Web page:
Huffpost Religion
The Blog

Featuring fresh takes and real-time analysis from HuffPost's signature lineup of contributors

Rick Lowery, Ph.D. Headshot

Jesus and Medicaid

Posted: Updated:

Several governors say they'll reject federal money to insure health care for low-income families. Since many of them are very public about their Christian faith, it's appropriate to ask how their decision stacks up to to the morals of Jesus.

The earliest stories about Jesus focus on free healing, free food and an earthly order ("the kingdom of God") where vulnerable people are safe and secure.

These ideas are rooted in Jewish tradition, emphasized in Christian scriptures: "If a brother or sister is naked and lacks daily food, and you say, 'Go in peace, stay warm and eat your fill,' but you don't meet their bodily needs, what good is that? Faith without works is dead" (James 3:15-17; see also Matthew 25:31-46; Acts 2:44-47; 4:32-35; etc.).

God makes a covenant with Israel built on economic justice and care for the vulnerable (Exodus 22:21-27; Deuteronomy 14:28-29; 26:12-15; etc.). God keeps sending prophets to "capital hill" to pressure the government to help the poor and build a just economy (Isaiah 1:10-17; Isaiah 58; Amos 5:21-24; Micah 6:6-8). God shows particular concern for people trapped in debt (Deuteronomy 15).

One biblical tradition says that God's name is first revealed to the world when God "redeems" (pays the debt of) Israelites who are debt slaves in Egypt (Exodus 3:13-17; 6:2-8). Rescuing the vulnerable, liberating the oppressed, freeing people who are slaves to debt is not just what God does. It's who God is.

In Luke 4, Jesus reads Isaiah 61 when he preaches the sermon that launches his career, a scripture that announces "good news to the poor" and proclaims deror, "liberty" -- a royal decree abolishing debt and debt slavery. Jesus says this decree is now in effect -- a radical and dangerous claim that nearly gets him killed on the spot and probably contributes to his eventual execution by Rome.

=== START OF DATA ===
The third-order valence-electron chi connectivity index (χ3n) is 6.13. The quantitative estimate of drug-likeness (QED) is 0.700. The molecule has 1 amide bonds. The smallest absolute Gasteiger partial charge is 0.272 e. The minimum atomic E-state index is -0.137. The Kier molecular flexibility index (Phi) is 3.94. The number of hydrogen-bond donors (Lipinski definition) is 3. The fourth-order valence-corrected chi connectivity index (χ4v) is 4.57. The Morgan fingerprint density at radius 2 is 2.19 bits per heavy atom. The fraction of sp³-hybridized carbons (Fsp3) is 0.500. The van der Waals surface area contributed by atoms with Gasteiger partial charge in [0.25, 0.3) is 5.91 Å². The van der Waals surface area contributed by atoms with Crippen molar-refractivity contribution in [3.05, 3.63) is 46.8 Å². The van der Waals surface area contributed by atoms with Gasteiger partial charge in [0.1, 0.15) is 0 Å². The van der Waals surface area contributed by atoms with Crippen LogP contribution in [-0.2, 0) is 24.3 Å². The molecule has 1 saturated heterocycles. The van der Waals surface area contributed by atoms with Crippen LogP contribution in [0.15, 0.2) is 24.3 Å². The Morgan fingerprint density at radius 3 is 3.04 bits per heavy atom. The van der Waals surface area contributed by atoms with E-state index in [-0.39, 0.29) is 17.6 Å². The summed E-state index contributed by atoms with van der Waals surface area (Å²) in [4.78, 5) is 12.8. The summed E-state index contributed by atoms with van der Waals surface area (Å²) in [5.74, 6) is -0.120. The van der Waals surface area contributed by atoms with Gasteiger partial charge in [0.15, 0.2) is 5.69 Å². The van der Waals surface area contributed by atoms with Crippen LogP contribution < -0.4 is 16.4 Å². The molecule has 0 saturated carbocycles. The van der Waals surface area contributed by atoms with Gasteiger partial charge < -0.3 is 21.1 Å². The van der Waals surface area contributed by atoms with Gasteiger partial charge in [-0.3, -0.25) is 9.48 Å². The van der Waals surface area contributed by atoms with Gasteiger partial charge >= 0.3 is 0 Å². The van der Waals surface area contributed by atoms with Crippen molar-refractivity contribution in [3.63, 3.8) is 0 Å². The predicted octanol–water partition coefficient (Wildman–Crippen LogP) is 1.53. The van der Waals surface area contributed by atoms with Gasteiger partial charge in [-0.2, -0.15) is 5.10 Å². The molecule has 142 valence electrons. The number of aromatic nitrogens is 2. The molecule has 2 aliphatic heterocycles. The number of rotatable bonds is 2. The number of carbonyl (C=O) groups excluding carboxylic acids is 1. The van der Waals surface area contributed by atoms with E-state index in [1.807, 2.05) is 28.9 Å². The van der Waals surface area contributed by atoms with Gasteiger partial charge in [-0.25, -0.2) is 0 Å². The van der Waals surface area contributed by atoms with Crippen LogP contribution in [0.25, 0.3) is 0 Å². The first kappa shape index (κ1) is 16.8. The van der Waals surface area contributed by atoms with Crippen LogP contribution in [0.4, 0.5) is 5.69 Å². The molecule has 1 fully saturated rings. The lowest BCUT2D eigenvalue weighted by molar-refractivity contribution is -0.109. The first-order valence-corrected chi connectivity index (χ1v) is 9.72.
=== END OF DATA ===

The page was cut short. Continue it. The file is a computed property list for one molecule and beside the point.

When Jesus teaches his disciples how to pray, he tells them to ask for the kingdom of God on the earth, for everyone to have enough to eat every day, for canceled debts and for rescue from trying times (Matthew 6:9-13; Luke 11:2-4). Jesus expects his disciples to share his concern for the physical, mental and spiritual health and liberation of everyone, especially the most vulnerable.

How does this moral vision of Jesus play out in health care today?

A Federal Reserve study a few years back estimated that more than half of all collection actions by creditors and collection agencies are related to health care debts. Many families are drowning in medical debt.

What would Jesus say about this?

Health care inflation is due in part to "cost shifting." Hospitals and doctors raise prices on insured people to cover losses for treating people who can't pay. The more people don't have insurance, the higher the overall cost of health care. The higher the cost, the higher the premiums and the more likely small businesses are priced out of the insurance market. Their employees lose coverage, join the ranks of the uninsured, and drive up health costs. It's an economic death spiral, a perpetual motion machine that keeps raising health costs and increasing public debt. We can break the destructive cycle if we provide insurance for everyone.

What would Jesus say about the spiral of rising costs and public debt we're passing on to our children?